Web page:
Shares of T2 Biosystems Inc. (NSDQ:TTOO) jumped yesterday on news that the FDA approved 2 new products designed to detect invasive fungal infections in a matter of hours, with other FDA-approved detection systems requiring multiple days.
The company’s T2Candida and T2Dx products use MR technology to detect pathogens in blood specimens that can lead to sepsis, a complication that occurs when the body releases chemicals into the bloodstream to fight an infection that then trigger inflammation that can damage organs and bring on shock.
The news sent shares of T2, which took itself public last month in a $57 million IPO, up 9.6% to $18.55 apiece at yesterday’s close. TTOO stock was trading at $18.32 per share as of about 9:50 a.m. Eastern today, down 1.2%.
"The FDA’s market authorization of T2Candida and T2Dx mark a significant milestone for our company, but more importantly for the more than 800,000 U.S. physicians across the country in need of faster diagnostic results," CEO John McDonough said in prepared remarks. "The diagnostic capabilities offered by these products can support both improved clinical outcomes as well as strong health economic benefits."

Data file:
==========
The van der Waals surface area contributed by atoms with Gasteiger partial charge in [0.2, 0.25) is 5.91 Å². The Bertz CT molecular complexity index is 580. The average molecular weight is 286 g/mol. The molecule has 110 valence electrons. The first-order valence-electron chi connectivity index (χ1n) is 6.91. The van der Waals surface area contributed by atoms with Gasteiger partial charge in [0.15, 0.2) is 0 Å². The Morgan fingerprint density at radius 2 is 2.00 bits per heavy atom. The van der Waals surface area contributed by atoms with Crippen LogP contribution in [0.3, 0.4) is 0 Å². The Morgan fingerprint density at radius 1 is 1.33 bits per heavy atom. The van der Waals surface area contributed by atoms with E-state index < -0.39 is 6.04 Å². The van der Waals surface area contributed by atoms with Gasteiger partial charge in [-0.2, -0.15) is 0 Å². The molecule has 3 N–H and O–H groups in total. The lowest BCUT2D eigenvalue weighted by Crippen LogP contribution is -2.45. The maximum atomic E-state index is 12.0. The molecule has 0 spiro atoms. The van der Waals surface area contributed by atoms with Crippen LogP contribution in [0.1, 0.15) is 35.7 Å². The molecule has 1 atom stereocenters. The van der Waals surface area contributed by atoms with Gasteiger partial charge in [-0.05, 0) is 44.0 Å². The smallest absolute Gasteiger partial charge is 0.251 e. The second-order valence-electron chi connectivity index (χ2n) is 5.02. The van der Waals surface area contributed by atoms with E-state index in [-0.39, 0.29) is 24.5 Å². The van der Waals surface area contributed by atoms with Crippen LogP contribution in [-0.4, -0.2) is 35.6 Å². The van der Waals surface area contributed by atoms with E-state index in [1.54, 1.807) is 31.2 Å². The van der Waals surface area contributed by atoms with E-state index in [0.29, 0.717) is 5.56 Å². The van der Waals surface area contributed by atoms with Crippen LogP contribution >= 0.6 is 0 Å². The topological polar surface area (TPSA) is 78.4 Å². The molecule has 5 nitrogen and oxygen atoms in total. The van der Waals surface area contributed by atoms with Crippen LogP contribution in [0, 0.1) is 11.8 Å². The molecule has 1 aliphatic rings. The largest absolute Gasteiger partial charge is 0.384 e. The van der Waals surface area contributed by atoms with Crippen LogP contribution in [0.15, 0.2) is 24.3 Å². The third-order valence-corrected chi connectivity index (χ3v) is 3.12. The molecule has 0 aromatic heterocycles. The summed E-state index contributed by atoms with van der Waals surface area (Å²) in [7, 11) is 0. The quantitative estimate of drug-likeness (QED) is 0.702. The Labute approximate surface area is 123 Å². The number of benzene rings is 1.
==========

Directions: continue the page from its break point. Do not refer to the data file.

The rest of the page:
According to T2, standard detection systems require anywhere from 2 to 5 days to detect pathogens. Sepsis is among the leading causes of death in U.S. hospitals and is the most expensive hospital-treated condition here, with costs to the healthcare system exceeding $20 billion each year, according to U.S. Department of Health and Human Services figures cited by T2.
In the 2nd quarter, T2 recorded a $9.2 million loss, leaving it with approximately $16.1 million in cash and equivalents.